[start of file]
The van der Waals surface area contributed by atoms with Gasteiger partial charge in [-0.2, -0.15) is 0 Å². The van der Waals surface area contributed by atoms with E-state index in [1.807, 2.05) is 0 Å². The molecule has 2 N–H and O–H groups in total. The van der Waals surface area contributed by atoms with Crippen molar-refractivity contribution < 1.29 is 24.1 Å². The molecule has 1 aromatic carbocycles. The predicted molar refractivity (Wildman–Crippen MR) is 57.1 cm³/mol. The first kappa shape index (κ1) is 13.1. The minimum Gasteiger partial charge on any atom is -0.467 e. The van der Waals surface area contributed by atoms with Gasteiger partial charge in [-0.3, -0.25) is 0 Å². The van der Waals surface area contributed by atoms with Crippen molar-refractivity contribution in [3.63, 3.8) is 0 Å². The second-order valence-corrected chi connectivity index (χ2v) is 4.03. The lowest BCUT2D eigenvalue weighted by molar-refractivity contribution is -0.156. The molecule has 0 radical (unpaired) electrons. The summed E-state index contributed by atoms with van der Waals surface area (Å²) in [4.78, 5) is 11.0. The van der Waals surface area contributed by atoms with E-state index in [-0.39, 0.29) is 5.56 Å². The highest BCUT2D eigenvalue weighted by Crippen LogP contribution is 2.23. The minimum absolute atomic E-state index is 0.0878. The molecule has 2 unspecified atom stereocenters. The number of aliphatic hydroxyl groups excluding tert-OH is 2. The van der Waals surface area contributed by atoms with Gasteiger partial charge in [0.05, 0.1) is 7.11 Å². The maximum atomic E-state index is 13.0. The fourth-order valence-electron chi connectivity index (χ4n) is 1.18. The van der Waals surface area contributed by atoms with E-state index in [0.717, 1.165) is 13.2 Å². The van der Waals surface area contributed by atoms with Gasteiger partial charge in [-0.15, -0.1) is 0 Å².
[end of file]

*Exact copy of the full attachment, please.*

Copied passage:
The van der Waals surface area contributed by atoms with Gasteiger partial charge in [-0.2, -0.15) is 0 Å². The van der Waals surface area contributed by atoms with E-state index in [1.807, 2.05) is 0 Å². The molecule has 2 N–H and O–H groups in total. The van der Waals surface area contributed by atoms with Crippen molar-refractivity contribution < 1.29 is 24.1 Å². The molecule has 1 aromatic carbocycles. The predicted molar refractivity (Wildman–Crippen MR) is 57.1 cm³/mol. The first kappa shape index (κ1) is 13.1. The minimum Gasteiger partial charge on any atom is -0.467 e. The van der Waals surface area contributed by atoms with Gasteiger partial charge in [-0.3, -0.25) is 0 Å². The van der Waals surface area contributed by atoms with Crippen molar-refractivity contribution in [3.63, 3.8) is 0 Å². The second-order valence-corrected chi connectivity index (χ2v) is 4.03. The lowest BCUT2D eigenvalue weighted by molar-refractivity contribution is -0.156. The molecule has 0 radical (unpaired) electrons. The summed E-state index contributed by atoms with van der Waals surface area (Å²) in [4.78, 5) is 11.0. The van der Waals surface area contributed by atoms with E-state index in [-0.39, 0.29) is 5.56 Å². The highest BCUT2D eigenvalue weighted by Crippen LogP contribution is 2.23. The minimum absolute atomic E-state index is 0.0878. The molecule has 2 unspecified atom stereocenters. The number of aliphatic hydroxyl groups excluding tert-OH is 2. The van der Waals surface area contributed by atoms with Gasteiger partial charge in [0.05, 0.1) is 7.11 Å². The maximum atomic E-state index is 13.0. The fourth-order valence-electron chi connectivity index (χ4n) is 1.18. The van der Waals surface area contributed by atoms with E-state index in [0.717, 1.165) is 13.2 Å². The van der Waals surface area contributed by atoms with Gasteiger partial charge in [-0.15, -0.1) is 0 Å².